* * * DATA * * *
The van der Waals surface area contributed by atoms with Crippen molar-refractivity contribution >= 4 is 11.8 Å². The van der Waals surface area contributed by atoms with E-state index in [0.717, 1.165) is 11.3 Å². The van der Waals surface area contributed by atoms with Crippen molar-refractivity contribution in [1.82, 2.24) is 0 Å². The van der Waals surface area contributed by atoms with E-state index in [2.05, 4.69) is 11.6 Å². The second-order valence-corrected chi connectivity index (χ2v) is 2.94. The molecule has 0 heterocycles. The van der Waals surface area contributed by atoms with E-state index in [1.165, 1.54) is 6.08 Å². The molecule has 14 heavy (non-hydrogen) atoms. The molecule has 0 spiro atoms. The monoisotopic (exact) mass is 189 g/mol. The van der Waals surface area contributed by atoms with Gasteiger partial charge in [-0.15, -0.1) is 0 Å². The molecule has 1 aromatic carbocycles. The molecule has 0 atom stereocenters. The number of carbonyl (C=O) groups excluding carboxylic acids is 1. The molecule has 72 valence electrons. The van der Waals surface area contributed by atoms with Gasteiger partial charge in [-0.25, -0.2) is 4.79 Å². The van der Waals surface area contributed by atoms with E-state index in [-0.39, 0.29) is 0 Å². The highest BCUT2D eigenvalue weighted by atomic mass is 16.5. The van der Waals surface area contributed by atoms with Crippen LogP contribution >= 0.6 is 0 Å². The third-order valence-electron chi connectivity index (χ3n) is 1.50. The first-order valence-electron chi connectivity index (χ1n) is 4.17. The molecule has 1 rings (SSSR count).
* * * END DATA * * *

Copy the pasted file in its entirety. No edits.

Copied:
The van der Waals surface area contributed by atoms with Crippen molar-refractivity contribution >= 4 is 11.8 Å². The van der Waals surface area contributed by atoms with E-state index in [0.717, 1.165) is 11.3 Å². The van der Waals surface area contributed by atoms with Crippen molar-refractivity contribution in [1.82, 2.24) is 0 Å². The van der Waals surface area contributed by atoms with E-state index in [2.05, 4.69) is 11.6 Å². The second-order valence-corrected chi connectivity index (χ2v) is 2.94. The molecule has 0 heterocycles. The van der Waals surface area contributed by atoms with E-state index in [1.165, 1.54) is 6.08 Å². The molecule has 14 heavy (non-hydrogen) atoms. The molecule has 0 spiro atoms. The monoisotopic (exact) mass is 189 g/mol. The van der Waals surface area contributed by atoms with Gasteiger partial charge in [-0.15, -0.1) is 0 Å². The molecule has 1 aromatic carbocycles. The molecule has 0 atom stereocenters. The number of carbonyl (C=O) groups excluding carboxylic acids is 1. The molecule has 72 valence electrons. The van der Waals surface area contributed by atoms with Gasteiger partial charge in [-0.25, -0.2) is 4.79 Å². The van der Waals surface area contributed by atoms with E-state index in [-0.39, 0.29) is 0 Å². The highest BCUT2D eigenvalue weighted by atomic mass is 16.5. The van der Waals surface area contributed by atoms with Crippen LogP contribution >= 0.6 is 0 Å². The third-order valence-electron chi connectivity index (χ3n) is 1.50. The first-order valence-electron chi connectivity index (χ1n) is 4.17. The molecule has 1 rings (SSSR count).